As schools prepare to reopen, the government must address the longstanding issue of delayed and inadequate payment of teachers’ salaries. The current situation has created a damaging reputation for the country, with teachers being the most affected group.

If South Sudan is committed to securing a promising future for its education system, timely payment of teachers’ salaries should be a central requirement. Teachers deserve to be compensated regularly, at least monthly, along with fair incentives, enabling them to provide quality education and deliver their services effectively. Access to essential teaching materials, such as textbooks, charts, and other resources, is also crucial for ensuring a conducive learning environment.

It is essential to recognize the significance of teachers in any country’s development. Without teachers, a nation’s progress is hindered. Political leaders, doctors, presidents, and ambassadors owe their success to the teachers who imparted knowledge and shaped their lives. South Sudan must acknowledge the importance of teachers and rectify the current neglect they face. In contrast, other East African nations prioritize timely payment of teachers’ salaries over other sectors.

In South Sudan, teachers often face delays of four to six months in receiving their salaries, sometimes resorting to protests and abandoning their teaching duties before the government takes notice. The Ministry of Education should prioritize understanding the needs and challenges faced by teachers across the country, rather than solely focusing on their interests. Failure to address these issues has resulted in poor performance in government schools compared to private institutions.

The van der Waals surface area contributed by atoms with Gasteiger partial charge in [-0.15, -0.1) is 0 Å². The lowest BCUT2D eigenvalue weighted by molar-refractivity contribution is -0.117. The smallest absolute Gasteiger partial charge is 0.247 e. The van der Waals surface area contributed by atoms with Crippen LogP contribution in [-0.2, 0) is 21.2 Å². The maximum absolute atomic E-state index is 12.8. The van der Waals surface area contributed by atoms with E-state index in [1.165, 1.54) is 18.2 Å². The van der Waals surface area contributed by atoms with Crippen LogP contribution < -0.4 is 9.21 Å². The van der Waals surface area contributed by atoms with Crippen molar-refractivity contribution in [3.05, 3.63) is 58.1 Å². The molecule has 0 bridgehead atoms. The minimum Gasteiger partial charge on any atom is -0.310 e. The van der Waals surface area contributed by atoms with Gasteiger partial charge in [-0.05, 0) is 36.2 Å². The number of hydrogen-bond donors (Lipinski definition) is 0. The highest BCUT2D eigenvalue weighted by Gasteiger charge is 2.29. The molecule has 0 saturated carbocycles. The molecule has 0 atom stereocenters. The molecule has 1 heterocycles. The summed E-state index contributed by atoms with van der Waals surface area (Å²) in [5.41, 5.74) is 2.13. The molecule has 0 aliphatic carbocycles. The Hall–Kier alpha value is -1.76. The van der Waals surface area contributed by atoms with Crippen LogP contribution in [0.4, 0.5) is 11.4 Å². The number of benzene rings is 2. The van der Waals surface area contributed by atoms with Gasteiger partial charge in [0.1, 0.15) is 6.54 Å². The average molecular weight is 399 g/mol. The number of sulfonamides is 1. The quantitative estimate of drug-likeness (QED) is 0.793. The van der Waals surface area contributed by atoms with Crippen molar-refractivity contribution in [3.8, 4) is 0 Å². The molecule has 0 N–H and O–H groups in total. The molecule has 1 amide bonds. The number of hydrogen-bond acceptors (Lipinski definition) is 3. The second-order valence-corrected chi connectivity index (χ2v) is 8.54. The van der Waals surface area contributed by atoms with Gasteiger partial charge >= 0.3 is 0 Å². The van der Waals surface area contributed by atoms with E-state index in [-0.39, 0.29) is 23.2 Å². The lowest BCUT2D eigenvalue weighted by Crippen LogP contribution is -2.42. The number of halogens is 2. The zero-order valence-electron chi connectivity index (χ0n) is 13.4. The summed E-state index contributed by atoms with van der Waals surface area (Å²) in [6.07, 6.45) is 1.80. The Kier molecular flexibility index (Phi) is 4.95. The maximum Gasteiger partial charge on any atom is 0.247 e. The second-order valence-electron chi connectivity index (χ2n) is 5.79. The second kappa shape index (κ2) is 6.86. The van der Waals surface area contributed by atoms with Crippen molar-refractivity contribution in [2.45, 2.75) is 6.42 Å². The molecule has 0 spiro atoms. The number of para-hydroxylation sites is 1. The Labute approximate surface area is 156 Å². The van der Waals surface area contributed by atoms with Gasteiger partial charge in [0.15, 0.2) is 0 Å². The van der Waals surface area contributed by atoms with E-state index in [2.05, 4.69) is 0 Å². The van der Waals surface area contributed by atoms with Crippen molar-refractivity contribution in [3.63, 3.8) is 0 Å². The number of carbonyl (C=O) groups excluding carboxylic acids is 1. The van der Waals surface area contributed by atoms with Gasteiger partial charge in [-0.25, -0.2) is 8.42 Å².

While the Ministry of Higher Education and Instructions’ decision to reopen schools on April 2, 2024, is commendable to prevent early marriages and keep students engaged, the persisting issue of unpaid teachers’ salaries casts a shadow over this positive step. The government must establish a robust education system that prioritizes the welfare and professional growth of teachers. Neglecting this crucial aspect will undermine the credibility of the education sector.

I appeal to the government to increase teachers’ salaries and ensure regular monthly payments. By doing so, South Sudan can become a beacon of quality education, attracting students not just from within the country but also from foreign nations where ministers trust the educational standards of South Sudan. The government must prioritize the well-being of its teachers and eliminate corruption, understanding that the quality of teachers directly impacts the progress of the nation.

I hope that South Sudan will take the necessary steps to rectify this situation and pave the way for a brighter and more prosperous future in education.

God bless South Sudan.

Be right there!



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